An important lesson that I wanted to make sure to talk about with the students was that even though they sketched out their mobile and planned how it should be constructed, the final design may not workout as planned. I asked them if their designs were working as they had hoped, and they said no! I stressed to the students that this is very common in the design process. I told them that I always begin with an idea or sketch and as I work through the design, I constantly have to test out how my idea will work and it usually does not end up looking as I had planned.

I introduced Alexander Calder and showed some of his mobiles. I expressed that Calder uses a lot of color in his designs and told the students they could start thinking about what colors they would like to use in their own designs. I also showed some sketches done by Calder and compared them to his final designs; I pointed out that the sketches were different from the final design. I hoped that this would help the students feel less discouraged if their design was not the same as their sketch and that it was ok to change the design and experiment with the materials to create new ideas.

One student started working with his metal hangers. He first balanced the lever by putting two blue metal hangers on the ends and one gold metal hanger in the center. He immediately told me that he thought the gold hanger was heavier than the blue hangers. I asked him if he had tested switching the gold hanger with the blue hanger and he said "No, but that is an interesting idea. I might try that." He came back to me and showed me that he moved the gold hanger to one end and had the blue hanger at the other end. I asked him what he noticed. He said "Now it is unbalanced because the gold hanger is heavier than the blue." I proceeded to ask him how he thinks he could make the lever balanced again, and he said "What if I add the second blue hanger a little over here (next to the blue hanger that was already on the lever) to make it balance?" He tried that technique and was able to balance the lever!

The students created a variety of different levers and hangers and I was really impressed! It was a great start to building their mobiles.

At the end of the lesson, the students brainstormed what objects they will bring for the next lesson. Objects they want to bring include: bottles, construction paper, rubber ducks, dog tags, hockey stick, sport (symbols), metal, seashells, and rocks.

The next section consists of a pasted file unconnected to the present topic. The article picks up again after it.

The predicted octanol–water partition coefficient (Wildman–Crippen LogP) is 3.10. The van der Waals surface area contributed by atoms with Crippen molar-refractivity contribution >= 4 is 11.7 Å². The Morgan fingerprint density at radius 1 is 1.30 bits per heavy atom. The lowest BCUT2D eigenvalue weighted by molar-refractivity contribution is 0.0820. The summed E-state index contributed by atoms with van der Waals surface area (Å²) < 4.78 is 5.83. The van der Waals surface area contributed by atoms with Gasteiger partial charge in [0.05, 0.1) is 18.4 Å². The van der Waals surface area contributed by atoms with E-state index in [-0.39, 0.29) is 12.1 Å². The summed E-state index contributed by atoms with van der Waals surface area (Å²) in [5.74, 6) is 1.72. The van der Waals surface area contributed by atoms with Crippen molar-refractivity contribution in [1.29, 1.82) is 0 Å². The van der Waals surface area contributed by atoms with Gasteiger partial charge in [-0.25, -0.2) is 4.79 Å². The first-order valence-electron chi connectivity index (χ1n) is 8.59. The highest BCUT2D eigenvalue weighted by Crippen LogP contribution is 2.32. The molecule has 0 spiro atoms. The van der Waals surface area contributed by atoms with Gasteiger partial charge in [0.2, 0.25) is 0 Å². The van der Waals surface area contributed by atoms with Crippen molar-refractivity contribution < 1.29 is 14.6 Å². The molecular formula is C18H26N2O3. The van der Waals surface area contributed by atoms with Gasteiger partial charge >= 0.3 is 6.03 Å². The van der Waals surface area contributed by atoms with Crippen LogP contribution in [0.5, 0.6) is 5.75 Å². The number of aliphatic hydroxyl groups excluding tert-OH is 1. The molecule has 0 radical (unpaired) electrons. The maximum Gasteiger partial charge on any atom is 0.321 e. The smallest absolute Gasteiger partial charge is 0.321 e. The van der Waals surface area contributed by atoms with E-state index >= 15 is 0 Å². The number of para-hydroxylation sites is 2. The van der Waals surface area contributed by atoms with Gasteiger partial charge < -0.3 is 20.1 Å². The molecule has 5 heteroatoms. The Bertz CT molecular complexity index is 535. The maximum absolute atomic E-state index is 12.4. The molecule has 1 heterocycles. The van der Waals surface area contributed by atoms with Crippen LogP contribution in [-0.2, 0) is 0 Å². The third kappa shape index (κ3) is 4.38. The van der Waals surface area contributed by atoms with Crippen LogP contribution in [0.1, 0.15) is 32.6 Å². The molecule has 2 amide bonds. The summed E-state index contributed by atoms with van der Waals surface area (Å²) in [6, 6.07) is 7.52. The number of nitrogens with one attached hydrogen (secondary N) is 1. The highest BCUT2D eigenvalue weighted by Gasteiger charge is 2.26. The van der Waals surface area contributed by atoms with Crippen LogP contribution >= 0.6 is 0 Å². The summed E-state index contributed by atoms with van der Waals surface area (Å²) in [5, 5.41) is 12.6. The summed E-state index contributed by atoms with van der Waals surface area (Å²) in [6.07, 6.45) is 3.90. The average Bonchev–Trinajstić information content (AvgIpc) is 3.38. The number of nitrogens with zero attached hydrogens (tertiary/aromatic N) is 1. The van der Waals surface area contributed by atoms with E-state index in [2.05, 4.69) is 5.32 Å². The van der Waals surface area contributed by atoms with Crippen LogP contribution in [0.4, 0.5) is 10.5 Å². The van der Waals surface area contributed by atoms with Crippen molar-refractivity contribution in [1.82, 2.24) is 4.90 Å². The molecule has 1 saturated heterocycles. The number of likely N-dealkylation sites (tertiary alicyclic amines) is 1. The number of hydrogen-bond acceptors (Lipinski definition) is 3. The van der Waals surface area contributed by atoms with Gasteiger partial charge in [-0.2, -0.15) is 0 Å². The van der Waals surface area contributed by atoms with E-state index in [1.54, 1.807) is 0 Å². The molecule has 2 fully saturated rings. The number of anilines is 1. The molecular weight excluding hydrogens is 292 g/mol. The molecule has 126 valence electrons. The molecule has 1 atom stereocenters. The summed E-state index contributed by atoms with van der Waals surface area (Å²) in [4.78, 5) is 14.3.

While the students were leaving, they handed me their sketches. One student told me thank you for helping and told me that "You made me go beyond what I thought I could do." which really touched me and made me realize that this form of learning through design can enhance the way certain students learn. It is possible that this particular student thinks more artistically and dominantely uses his right brain; he needs to engage in more hands on work.

I spoke with Deb after the lesson and we decided that it was a good time to start integrating math into the design process. For my next lesson, I am planning on introducing numbers and possibly equations linked with their mobiles.

## Clarity of Concept.

Clarity of Concept.

The lesson plan is to build, design, prototype and create and obstacle course. Mrs. Mahoney wanted to use standard measurements, but from the first day of class observation I could tell that rulers and tape measures would be very difficult to introduce the concepts of measurement and scale. I came up with the idea for simplified tools based upon the Montessori principles to simplify the concept of measurement and scale. I built blocks 1"x1" by 1" that can be doweled together and built blocks 1'x1"x1". I planned to use these blocks to introduce the terms inch and foot. Our first project will be to relate measurement units to parts of the body, and we will use inch and foot blocks as our tools and vocabulary.
The blocks are colored based by selecting species, cherry and maple, that are native wood to Minnesota. The wooden dowels are made from compressed birch that can be dipped in water to swell in case any of the blocks become loose. These blocks I hope will also introduce students to native woods and the basic ideas of how wood might be joined together and how wood relates to water.

## Day 2 - Balance and Mobiles

Thursday was the first day that I met with the students to begin our design project on balance and mobiles. I started the hour off by presenting a few fun facts about myself so the students could get to know me a little. To start off the lesson on balance, I first asked the students what they already knew about balance. I gave a few examples to get them thinking. Deb did a great job helping me with the students. She implemented some classroom techniques that she uses daily and instead of the students raising their hands, they talked with their family tables about what they already knew about balance. I was able to walk around the classroom and listen to the students talk among each other. Some comments from the students inlcude:

"there needs to be an even amount!"

"a tightrope walker needs to balance their arms!" (student was holding arms out demonstrating to other students how the arms need to be level to be balanced)